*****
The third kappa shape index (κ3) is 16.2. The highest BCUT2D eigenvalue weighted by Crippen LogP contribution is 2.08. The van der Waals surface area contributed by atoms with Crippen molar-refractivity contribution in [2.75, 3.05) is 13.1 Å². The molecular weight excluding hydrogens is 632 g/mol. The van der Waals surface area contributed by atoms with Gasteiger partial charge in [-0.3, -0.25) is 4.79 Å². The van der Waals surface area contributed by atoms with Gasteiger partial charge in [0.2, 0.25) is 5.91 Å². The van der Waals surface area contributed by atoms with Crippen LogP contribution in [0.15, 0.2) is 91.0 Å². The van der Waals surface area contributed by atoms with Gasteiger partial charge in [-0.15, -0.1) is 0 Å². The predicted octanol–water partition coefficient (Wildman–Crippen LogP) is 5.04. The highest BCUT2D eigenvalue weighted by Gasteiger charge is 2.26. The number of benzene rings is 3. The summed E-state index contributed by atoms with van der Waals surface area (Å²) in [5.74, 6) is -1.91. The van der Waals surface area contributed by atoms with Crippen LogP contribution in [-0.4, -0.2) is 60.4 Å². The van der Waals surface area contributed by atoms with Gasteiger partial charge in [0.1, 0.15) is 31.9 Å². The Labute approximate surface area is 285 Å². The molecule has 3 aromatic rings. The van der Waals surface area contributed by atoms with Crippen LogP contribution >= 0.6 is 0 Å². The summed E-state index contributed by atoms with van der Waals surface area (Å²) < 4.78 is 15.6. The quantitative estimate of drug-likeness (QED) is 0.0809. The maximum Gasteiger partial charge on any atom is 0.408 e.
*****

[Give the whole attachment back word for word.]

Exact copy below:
The third kappa shape index (κ3) is 16.2. The highest BCUT2D eigenvalue weighted by Crippen LogP contribution is 2.08. The van der Waals surface area contributed by atoms with Crippen molar-refractivity contribution in [2.75, 3.05) is 13.1 Å². The molecular weight excluding hydrogens is 632 g/mol. The van der Waals surface area contributed by atoms with Gasteiger partial charge in [-0.3, -0.25) is 4.79 Å². The van der Waals surface area contributed by atoms with Gasteiger partial charge in [0.2, 0.25) is 5.91 Å². The van der Waals surface area contributed by atoms with Crippen LogP contribution in [0.15, 0.2) is 91.0 Å². The van der Waals surface area contributed by atoms with Gasteiger partial charge in [-0.15, -0.1) is 0 Å². The predicted octanol–water partition coefficient (Wildman–Crippen LogP) is 5.04. The highest BCUT2D eigenvalue weighted by Gasteiger charge is 2.26. The number of benzene rings is 3. The summed E-state index contributed by atoms with van der Waals surface area (Å²) in [5.74, 6) is -1.91. The van der Waals surface area contributed by atoms with Crippen LogP contribution in [-0.4, -0.2) is 60.4 Å². The van der Waals surface area contributed by atoms with Gasteiger partial charge in [0.1, 0.15) is 31.9 Å². The Labute approximate surface area is 285 Å². The molecule has 3 aromatic rings. The van der Waals surface area contributed by atoms with Crippen LogP contribution >= 0.6 is 0 Å². The summed E-state index contributed by atoms with van der Waals surface area (Å²) < 4.78 is 15.6. The quantitative estimate of drug-likeness (QED) is 0.0809. The maximum Gasteiger partial charge on any atom is 0.408 e.